After a nearly year-long campaign against inflation that helped tank markets in 2022, Federal Reserve Chairman Jerome Powell uttered the one word investors wanted to hear more than anything during his press conference last week—“disinflation”—and they ignored pretty much everything else he said after that. The bullish news from the Fed, at least in the minds of many investors, along with a stronger than expected jobs report, has helped the stock market continue marching higher in the days since.
The S&P 500 is now up nearly 8% year-to-date, and the tech-heavy Nasdaq has jumped over 14% as investors return to the growth stocks that led markets during the pandemic, hoping a new bull market is forming as A.I. tech evolves and inflation fades. But former Treasury Secretary Larry Summers is worried the “euphoria” is misplaced.
“I think the consensus has become substantially too complacent about inflation,” he said in a Friday interview with Bloomberg. “I don’t think it’s a moment for any kind of euphoria…We’re headed into what’s likely to be a turbulent period.”
Summers argued that inflation is still at levels that would have been “unimaginable” two years ago, and “bounce-back factors”—including rebounding wholesale used car and gasoline prices—could make it more difficult to tame than some imagine.
George Ball, chairman of the investment firm Sanders Morris Harris, told Fortune that the rally in stocks this year has also been “disconnected from the economic backdrop” and “largely fueled by retail investors buying speculative stocks that had been crushed in 2022.”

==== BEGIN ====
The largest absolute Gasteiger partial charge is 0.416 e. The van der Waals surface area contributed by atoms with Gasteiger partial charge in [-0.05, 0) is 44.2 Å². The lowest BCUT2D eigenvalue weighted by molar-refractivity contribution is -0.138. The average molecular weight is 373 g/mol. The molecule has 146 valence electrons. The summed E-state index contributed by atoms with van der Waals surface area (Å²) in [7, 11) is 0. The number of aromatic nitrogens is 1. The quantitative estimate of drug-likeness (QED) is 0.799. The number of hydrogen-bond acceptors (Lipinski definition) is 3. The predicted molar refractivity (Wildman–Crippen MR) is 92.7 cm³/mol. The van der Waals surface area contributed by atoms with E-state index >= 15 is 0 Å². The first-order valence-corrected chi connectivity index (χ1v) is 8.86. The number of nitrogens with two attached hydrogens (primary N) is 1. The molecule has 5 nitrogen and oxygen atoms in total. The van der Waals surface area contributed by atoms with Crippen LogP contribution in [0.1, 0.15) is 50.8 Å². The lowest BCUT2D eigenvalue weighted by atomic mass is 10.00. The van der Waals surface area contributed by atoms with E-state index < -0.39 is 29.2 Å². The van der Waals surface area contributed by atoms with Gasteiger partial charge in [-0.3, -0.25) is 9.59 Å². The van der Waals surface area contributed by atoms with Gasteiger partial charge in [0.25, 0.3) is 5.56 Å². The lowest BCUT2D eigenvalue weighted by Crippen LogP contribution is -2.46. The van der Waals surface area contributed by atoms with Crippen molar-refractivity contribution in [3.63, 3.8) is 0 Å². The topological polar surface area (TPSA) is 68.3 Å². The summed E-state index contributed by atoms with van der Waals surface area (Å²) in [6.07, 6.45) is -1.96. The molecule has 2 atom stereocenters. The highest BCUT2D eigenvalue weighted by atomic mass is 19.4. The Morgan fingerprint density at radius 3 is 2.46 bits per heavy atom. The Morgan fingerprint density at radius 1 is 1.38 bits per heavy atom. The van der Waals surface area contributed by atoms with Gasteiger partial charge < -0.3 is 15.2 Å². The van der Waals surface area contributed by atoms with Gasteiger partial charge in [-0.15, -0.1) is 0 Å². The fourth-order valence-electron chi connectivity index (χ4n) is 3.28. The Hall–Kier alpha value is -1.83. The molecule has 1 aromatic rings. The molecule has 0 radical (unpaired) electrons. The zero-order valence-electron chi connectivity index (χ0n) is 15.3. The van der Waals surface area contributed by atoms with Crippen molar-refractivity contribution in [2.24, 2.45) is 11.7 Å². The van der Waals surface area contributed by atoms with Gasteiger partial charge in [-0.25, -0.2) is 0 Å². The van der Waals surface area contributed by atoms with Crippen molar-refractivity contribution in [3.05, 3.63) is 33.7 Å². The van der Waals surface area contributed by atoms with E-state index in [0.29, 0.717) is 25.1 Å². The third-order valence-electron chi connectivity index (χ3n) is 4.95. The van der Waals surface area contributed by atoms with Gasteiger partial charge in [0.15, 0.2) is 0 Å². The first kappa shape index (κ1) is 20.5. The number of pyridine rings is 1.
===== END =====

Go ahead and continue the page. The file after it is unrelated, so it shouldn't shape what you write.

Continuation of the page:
“The current market strength is ignoring the Federal Reserve’s signals that higher for longer interest rates is the new normal,” he added.
While Fed Chair Powell did mention “disinflation” last week, he also doubled down on his intention to fight inflation with interest rate hikes.
“The reality is if we continue to get strong labor market reports or higher inflation reports, it might be the case that we have to raise rates more than is now expected,” he told the Economic Club of Washington.
Year-over-year inflation, as measured by consumer price index (CPI) dropped from its 9.1% June peak to 6.5% in December, but Summers said he still fears the Fed’s 2% target will be difficult to hit—and that means the next monthly CPI report on Tuesday will be critical for investors.
“Tomorrow’s CPI number will be a first reading on whether there has been complacency about inflation,” he explained in a Monday tweet. “I am not sure we are on a trajectory to get us to 2% inflation without more rate increases than the market is now anticipating.”
Summers has repeatedly warned in recent months that Fed officials need to stay the course with interest rate hikes until there is proof that inflation is under control. Ever the fan of analogies, he compared on Friday their inflation-fight with scoring in football.
“It’s easier to move the ball down the field at midfield than it is when you’re in the red zone,” he said, referring to the final 20-yards of the field where the offense has less room to operate and defenses get more aggressive. “And we’re getting closer to the red zone with respect to inflation.”
Beyond concerns about persistent inflation, Summers warned last week that the economy could face a sudden crash—which he labeled a “Wile E. Coyote moment”—as consumers spend down their pandemic savings, businesses cut costs, and “geopolitical uncertainty” rises.
“I think the economy is going to slow and inflation is going to come down…but I still think the risks are very large that we either don’t get inflation down durably or the economy tips into recession,” he said.
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